Of Marxism and Universities
By Bertell Ollman

The role of Marxism in universities is only slightly less obscure than the role of universities in Marxism, but perhaps some light can be shed on both subjects by examining Marx's little known response to an ancient Roman myth.

Cacus was a Roman mythological figure who stole oxen by dragging them backwards into his den so that the footprints made it appear they had gone out from there. After quoting Luther's account of the story, Marx exclaims, "an excellent picture, it fits the capitalist in general, who pretends that what he has taken from others and brought into his den emanates from him, and by causing it to go backwards, he gives it the semblance of having come from his den."

Capitalists present themselves as producers of wealth, providers of jobs, donors and public benefactors. The press (their press) usually refers to them as "industry." Is this an accurate description of who they are and what they do? What stands out clearly from the example of Cacus is that what Marx and Marxists call bourgeois ideology does not so much falsify the facts as misinterpret them so as to reverse what has taken place: The footprints are there for all to see, but if we limit ourselves to what is immediately apparent (the subject matter of "empirical" social science) we will arrive at a conclusion that is the exact opposite of the truth.

Only if we examine what led up to the event in question and its surrounding circumstances—that is, its real history and the system of events in which it resides—can we hope to understand what really happened and why.

In the case of the capitalists, only by examining how they got their wealth from the surplus labor of previous generations of workers (history) and how our laws, customs and culture are biased in their favor (structure) can we see it is not the capitalists who are serving society but the rest of society that is serving them.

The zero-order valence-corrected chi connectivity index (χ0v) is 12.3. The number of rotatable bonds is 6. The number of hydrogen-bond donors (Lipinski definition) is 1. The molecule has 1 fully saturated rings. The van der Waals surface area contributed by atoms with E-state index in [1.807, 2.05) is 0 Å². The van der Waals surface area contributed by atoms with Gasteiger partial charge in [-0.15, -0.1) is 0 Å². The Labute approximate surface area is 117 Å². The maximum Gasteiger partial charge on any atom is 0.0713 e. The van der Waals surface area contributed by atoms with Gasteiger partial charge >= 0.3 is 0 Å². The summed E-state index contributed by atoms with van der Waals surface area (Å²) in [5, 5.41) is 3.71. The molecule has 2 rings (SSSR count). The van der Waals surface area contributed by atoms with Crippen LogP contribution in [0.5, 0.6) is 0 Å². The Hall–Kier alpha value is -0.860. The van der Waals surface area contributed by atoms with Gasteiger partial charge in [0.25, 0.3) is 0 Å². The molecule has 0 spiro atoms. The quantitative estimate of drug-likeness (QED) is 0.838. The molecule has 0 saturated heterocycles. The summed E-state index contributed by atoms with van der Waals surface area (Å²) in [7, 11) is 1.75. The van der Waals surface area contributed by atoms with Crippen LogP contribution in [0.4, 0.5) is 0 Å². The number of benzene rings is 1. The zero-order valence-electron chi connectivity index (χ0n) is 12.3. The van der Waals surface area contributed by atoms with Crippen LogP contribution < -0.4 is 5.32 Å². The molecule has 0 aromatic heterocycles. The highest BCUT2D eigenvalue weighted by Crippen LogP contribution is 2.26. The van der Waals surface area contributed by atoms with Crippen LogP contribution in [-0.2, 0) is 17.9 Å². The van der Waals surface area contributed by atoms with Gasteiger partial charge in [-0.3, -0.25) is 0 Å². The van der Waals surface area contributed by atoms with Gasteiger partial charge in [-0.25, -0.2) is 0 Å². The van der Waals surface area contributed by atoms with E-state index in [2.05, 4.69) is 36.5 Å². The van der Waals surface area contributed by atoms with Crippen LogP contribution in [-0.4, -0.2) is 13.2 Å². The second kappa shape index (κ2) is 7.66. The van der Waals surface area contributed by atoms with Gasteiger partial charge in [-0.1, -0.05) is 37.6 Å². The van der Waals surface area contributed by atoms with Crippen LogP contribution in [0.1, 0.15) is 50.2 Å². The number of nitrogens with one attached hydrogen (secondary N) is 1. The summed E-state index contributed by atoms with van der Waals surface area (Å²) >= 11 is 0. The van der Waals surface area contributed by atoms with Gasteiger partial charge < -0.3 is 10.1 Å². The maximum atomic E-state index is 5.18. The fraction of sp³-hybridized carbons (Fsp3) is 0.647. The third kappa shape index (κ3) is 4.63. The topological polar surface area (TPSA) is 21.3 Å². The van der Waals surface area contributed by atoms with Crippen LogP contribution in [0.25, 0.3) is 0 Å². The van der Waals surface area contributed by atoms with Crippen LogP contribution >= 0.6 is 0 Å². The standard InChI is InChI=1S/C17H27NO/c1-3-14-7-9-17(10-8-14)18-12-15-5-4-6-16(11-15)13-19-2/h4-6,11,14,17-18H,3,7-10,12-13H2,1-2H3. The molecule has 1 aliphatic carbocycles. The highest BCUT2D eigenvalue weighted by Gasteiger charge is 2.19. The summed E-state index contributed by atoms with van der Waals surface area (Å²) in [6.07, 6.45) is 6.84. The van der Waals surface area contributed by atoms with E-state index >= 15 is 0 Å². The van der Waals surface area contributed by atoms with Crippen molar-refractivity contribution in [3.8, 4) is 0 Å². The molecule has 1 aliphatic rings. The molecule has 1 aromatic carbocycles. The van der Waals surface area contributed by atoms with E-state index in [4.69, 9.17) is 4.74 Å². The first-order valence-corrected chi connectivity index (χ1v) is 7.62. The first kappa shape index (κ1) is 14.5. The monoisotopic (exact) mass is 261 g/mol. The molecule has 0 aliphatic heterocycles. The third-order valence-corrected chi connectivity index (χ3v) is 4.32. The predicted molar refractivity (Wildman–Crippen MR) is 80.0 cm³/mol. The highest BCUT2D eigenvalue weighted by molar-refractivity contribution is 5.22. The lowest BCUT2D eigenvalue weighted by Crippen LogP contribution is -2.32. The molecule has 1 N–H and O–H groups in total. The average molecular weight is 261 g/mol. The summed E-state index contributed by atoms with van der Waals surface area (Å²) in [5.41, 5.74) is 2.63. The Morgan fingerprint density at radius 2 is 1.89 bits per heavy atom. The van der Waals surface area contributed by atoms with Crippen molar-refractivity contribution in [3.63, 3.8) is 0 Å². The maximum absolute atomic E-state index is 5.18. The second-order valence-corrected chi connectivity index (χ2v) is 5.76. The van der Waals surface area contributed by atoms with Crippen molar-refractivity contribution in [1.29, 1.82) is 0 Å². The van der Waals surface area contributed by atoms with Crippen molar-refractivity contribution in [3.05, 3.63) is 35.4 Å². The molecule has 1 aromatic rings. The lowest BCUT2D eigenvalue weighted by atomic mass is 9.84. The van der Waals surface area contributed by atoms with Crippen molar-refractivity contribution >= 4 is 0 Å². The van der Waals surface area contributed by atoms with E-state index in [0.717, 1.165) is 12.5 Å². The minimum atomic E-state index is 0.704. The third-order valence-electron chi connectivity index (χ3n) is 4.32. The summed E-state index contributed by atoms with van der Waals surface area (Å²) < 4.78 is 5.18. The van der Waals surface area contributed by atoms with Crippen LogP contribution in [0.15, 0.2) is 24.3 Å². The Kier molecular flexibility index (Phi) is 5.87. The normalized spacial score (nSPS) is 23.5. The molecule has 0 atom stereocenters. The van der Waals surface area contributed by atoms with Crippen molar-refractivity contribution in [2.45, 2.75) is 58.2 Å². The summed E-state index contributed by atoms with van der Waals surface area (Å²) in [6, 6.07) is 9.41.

Though many have criticized Marxism as one-sided because of its emphasis on economic processes, Marxism is really our only all-sided analysis of capitalism as a social system, including the perspective provided by this analysis, the different events disconnected and arbitrary, and often acquire a meaning that is the exact opposite of how these events function inside of capitalism.

Yet some people continue to ask: Should Marxism be taught in a university? If we let our eyes wander away from the footprints left by Cacus's oxen, then we can see the correct question: Does an educational institution that does not teach Marxism deserve to be called a university?

Serious non-Marxist scholars in every field appreciate the contribution Marxism makes in posing the bigger questions, at least. And enough have come to accept its holistic explanations to make Marxism the major alternative to orthodox approaches in history and economics (political science is soon to follow).

And the capitalists, and those Marx called their "ideological handmaidens," who are protesting that teaching Marxism constitutes "indoctrination"...? Well, Cacus, too, had an interest in keeping people from finding out what went on in his cave.